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18 August, 2019 00:00 00 AM / LAST MODIFIED: 18 August, 2019 01:40:50 AM
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Deadly roads of Bangladesh

Deadly roads of Bangladesh

As the people are returning in large numbers from different parts of the country to the   capital accidents on deadly roads increase. Eleven people were killed and several others injured in separate road accidents across the country on Friday Among them, five were killed in Mymensingh, two in Tangail, one each in Rajbari, Kushtia, Netrokona and Feni.

We are yet to see any change in drivers' mindset and that is why they continue to drive recklessly and engage in risky overtaking. Authorities have not done enough to rectify faulty roads, and the BRTA, which is responsible for granting vehicle licences and overseeing fitness of vehicles, remains ineffective.

According to BRTA, there are 2.9 million registered motor vehicles, but only 1.9 million licensed drivers. That means 1 million untrained drivers are driving vehicles illegally, risking the lives of the passengers in the process.  Even trained drivers sometimes drive recklessly. While the drivers are on the road, it is a common sight to see them involve themselves in competition to overtake others vehicles, talking over the phone, taking drugs, talking to passengers or others. Instead of respecting traffic rules, they turn their heads the other way. Therefore, it is essential to train and bring drivers, especially bus and CNG drivers, under the law.   There is another important issue, one that we common people do not consider -- some drivers work continuously for longer hours than their stipulated schedules.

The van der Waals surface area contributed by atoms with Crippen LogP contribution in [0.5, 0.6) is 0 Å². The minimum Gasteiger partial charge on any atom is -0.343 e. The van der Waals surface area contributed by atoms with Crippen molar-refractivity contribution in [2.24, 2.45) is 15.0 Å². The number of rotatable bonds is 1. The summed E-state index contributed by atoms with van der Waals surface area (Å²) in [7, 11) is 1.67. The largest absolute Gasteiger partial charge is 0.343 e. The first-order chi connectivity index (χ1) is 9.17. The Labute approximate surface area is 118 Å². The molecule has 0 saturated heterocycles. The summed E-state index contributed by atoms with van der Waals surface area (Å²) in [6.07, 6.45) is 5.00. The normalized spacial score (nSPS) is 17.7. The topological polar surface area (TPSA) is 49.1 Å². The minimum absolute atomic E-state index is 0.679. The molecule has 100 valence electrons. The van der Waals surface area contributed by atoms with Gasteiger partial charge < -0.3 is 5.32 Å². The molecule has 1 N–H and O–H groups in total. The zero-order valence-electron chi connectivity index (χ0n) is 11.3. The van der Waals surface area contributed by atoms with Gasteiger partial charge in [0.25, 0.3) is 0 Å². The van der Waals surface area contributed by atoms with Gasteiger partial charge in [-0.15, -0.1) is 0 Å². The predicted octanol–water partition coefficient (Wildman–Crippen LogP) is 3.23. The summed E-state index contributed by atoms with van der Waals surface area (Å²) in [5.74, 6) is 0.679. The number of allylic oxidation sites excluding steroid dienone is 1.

One must admit that there is a huge lack of awareness on roads and that it is not just on the part of drivers, but general people too. People do not have a good grasp of traffic laws, and those who do ignore them willfully. The end result of course is that the death toll keeps rising with each passing year. We need to do something about this and it requires a two-pronged approach. While technical problems of roads can be solved easily, changing mindsets requires a national campaign that will not fizzle out in a week or a month.

Implementation of laws, again, is not a stopgap measure by introducing “traffic week” or “traffic month”. Rather, it requires a change in mindset so that enforcement of the law takes place in every area.

 

 

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Editor : M. Shamsur Rahman

Published by the Editor on behalf of Independent Publications Limited at Media Printers, 446/H, Tejgaon I/A, Dhaka-1215.
Editorial, News & Commercial Offices : Beximco Media Complex, 149-150 Tejgaon I/A, Dhaka-1208, Bangladesh. GPO Box No. 934, Dhaka-1000.

Editor : M. Shamsur Rahman
Published by the Editor on behalf of Independent Publications Limited at Media Printers, 446/H, Tejgaon I/A, Dhaka-1215.
Editorial, News & Commercial Offices : Beximco Media Complex, 149-150 Tejgaon I/A, Dhaka-1208, Bangladesh. GPO Box No. 934, Dhaka-1000.

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